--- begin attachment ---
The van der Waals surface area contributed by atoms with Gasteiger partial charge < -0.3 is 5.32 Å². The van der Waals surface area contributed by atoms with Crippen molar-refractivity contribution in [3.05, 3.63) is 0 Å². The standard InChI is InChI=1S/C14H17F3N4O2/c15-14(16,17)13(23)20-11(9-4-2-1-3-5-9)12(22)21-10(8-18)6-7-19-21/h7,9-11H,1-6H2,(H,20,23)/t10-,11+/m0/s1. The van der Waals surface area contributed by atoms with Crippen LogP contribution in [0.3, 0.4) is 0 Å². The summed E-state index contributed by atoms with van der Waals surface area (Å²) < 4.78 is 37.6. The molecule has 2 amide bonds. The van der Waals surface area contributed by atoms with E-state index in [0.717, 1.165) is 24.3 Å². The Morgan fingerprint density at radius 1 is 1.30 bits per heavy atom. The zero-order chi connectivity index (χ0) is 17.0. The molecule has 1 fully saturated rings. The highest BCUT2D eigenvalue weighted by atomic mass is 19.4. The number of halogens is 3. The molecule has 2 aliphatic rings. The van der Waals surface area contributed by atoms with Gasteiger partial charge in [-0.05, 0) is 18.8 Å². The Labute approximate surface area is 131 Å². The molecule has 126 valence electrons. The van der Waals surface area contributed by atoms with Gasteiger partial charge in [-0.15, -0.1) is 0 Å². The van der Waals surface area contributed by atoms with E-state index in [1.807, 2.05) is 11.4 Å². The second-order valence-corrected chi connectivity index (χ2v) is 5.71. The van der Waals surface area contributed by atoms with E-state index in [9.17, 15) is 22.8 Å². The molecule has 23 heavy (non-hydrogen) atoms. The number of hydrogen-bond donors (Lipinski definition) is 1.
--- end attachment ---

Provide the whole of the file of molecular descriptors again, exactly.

The van der Waals surface area contributed by atoms with Gasteiger partial charge < -0.3 is 5.32 Å². The van der Waals surface area contributed by atoms with Crippen molar-refractivity contribution in [3.05, 3.63) is 0 Å². The standard InChI is InChI=1S/C14H17F3N4O2/c15-14(16,17)13(23)20-11(9-4-2-1-3-5-9)12(22)21-10(8-18)6-7-19-21/h7,9-11H,1-6H2,(H,20,23)/t10-,11+/m0/s1. The van der Waals surface area contributed by atoms with Crippen LogP contribution in [0.3, 0.4) is 0 Å². The summed E-state index contributed by atoms with van der Waals surface area (Å²) < 4.78 is 37.6. The molecule has 2 amide bonds. The van der Waals surface area contributed by atoms with E-state index in [0.717, 1.165) is 24.3 Å². The Morgan fingerprint density at radius 1 is 1.30 bits per heavy atom. The zero-order chi connectivity index (χ0) is 17.0. The molecule has 1 fully saturated rings. The highest BCUT2D eigenvalue weighted by atomic mass is 19.4. The number of halogens is 3. The molecule has 2 aliphatic rings. The van der Waals surface area contributed by atoms with Gasteiger partial charge in [-0.05, 0) is 18.8 Å². The Labute approximate surface area is 131 Å². The molecule has 126 valence electrons. The van der Waals surface area contributed by atoms with Gasteiger partial charge in [-0.15, -0.1) is 0 Å². The van der Waals surface area contributed by atoms with E-state index in [1.807, 2.05) is 11.4 Å². The second-order valence-corrected chi connectivity index (χ2v) is 5.71. The van der Waals surface area contributed by atoms with E-state index in [9.17, 15) is 22.8 Å². The molecule has 23 heavy (non-hydrogen) atoms. The number of hydrogen-bond donors (Lipinski definition) is 1.